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Indiscriminate, opportunistic targeting.
When a victim visits a ‘.ZIP’ domain, a new phishing method known as “file archiver in the browser” can be used to emulate file archiver software in a web browser. It is possible that threat actors could enhance social engineering efforts by leveraging HTML and CSS to build a convincing phishing landing page that imitates authentic file archiving software. In order to make the phishing attempt look more credible, threat actors imitate a file archiver programme (like WinRAR) in the browser and utilise a ‘.ZIP’ domain.
- Data Breach: Phishing attempts using malicious zip archive tools can result in data breaches, revealing sensitive customer data, proprietary information, and corporate secrets.
- Financial Loss: Phishing attacks may result in financial losses for businesses. Financial fraud, unauthorised transactions, lost company prospects, and possible legal costs related to data breach clean-up.
- Operational Disruption: Phishing attacks that are successful can stop business operations by compromising infrastructure, networks, and systems. Customer satisfaction may suffer as a result of downtime, decreased productivity, and possible disruption of essential services.
- Reputation damage: A phishing attack can damage a company’s reputation. Customers might stop trusting the company, stakeholders might question its security procedures, and rivals might take advantage of the circumstance to gain a competitive edge.
- Regulation and Legal Repercussions: Phishing attacks frequently involve the theft of financial and personal information, which can have regulatory and legal repercussions.
The detection of a malicious zip archive tool integrated in a browser requires the employment of both security precautions and user awareness. Outlined below are a list of techniques for detecting a malicious zip archive tool inside a browser:
- Implementing web filtering techniques can assist in preventing access to known dangerous websites or URLs linked to the spread of harmful zip archive tools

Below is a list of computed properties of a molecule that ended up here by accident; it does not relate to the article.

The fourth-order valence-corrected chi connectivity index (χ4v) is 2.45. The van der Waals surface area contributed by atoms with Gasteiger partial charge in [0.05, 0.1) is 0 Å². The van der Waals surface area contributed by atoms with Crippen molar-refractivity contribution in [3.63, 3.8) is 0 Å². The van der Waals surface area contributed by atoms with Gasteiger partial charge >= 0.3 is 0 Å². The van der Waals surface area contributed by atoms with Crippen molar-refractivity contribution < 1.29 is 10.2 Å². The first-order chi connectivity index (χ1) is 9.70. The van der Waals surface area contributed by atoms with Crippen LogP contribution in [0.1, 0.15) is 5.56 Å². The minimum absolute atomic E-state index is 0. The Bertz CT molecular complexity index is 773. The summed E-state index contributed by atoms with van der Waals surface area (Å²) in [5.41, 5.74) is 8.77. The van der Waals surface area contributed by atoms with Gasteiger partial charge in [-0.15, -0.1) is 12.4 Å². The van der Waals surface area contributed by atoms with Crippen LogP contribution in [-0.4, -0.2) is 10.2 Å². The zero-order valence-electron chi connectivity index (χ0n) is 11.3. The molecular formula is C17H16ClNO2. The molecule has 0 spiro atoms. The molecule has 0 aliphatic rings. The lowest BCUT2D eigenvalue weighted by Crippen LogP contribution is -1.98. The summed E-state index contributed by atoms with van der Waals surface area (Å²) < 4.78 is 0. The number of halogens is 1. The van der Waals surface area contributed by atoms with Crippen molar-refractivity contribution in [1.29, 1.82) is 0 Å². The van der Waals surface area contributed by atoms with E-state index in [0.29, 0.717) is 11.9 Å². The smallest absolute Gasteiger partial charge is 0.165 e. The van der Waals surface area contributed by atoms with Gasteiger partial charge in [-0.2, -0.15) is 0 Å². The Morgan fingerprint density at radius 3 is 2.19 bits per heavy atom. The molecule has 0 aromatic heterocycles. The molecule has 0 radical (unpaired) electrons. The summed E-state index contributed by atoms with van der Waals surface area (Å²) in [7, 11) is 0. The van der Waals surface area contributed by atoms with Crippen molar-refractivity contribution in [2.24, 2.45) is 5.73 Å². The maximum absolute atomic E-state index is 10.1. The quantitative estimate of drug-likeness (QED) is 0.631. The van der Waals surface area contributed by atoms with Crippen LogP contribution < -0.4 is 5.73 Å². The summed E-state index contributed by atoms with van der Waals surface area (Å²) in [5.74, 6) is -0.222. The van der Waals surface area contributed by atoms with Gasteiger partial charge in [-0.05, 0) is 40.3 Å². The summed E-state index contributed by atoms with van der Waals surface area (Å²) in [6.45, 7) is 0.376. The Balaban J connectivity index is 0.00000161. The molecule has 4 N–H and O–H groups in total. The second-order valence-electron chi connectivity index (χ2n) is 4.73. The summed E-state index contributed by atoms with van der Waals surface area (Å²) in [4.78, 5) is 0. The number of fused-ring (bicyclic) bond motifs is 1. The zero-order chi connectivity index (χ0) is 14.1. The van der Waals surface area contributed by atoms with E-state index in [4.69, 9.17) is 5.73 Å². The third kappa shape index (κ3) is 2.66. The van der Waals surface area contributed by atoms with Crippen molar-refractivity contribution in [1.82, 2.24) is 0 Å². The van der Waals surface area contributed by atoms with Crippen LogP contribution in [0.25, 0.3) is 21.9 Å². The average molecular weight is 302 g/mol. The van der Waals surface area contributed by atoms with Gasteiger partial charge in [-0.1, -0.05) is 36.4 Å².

- Reputation Services: The reputation of websites or files can be evaluated by using reputation services, which are either built into browsers, websites or software
- Browser Add-Ons: By scanning websites for potential risks, browser add-ons and extensions can improve security. These extensions may use recognised signs or behaviour analysis to identify and prevent downloads of dangerous files, including zip archives
- User Awareness: Educating users about safe browsing practices and warning them about the risks associated with downloading and opening zip archives.
Containment, Mitigations & Remediations
- End user training: Employees should be trained to detect markers of phishing emails and to abstain from opening files from unverified sources.
- Endpoint Protection: Endpoint security tools, such antivirus and anti-malware software, should be used to scan and prevent the execution of malicious files, including those included in zip packages, before they can be executed on endpoints.
- Software Updates: Update all software with the most recent security patches, including operating systems, programmes, and zip archive tools.
Indicators of Compromise
No specific Indicators of Compromise (IoCs) are available currently.
Phishing attacks now apply more complex social engineering tactics and more convincingly designed emails, websites, and login pages to lure their targets. In addition, threat actors are increasingly focusing their efforts on particular people or organisations, a practise known as spear phishing or whaling. By personalising the messages to appear more trustworthy, this increases the potential success of the attack effort.
No attribution to specific threat actors or groups has been identified at the time of writing.
T1566 – Phishing
T1566.003 - Phishing: Spearphishing via Service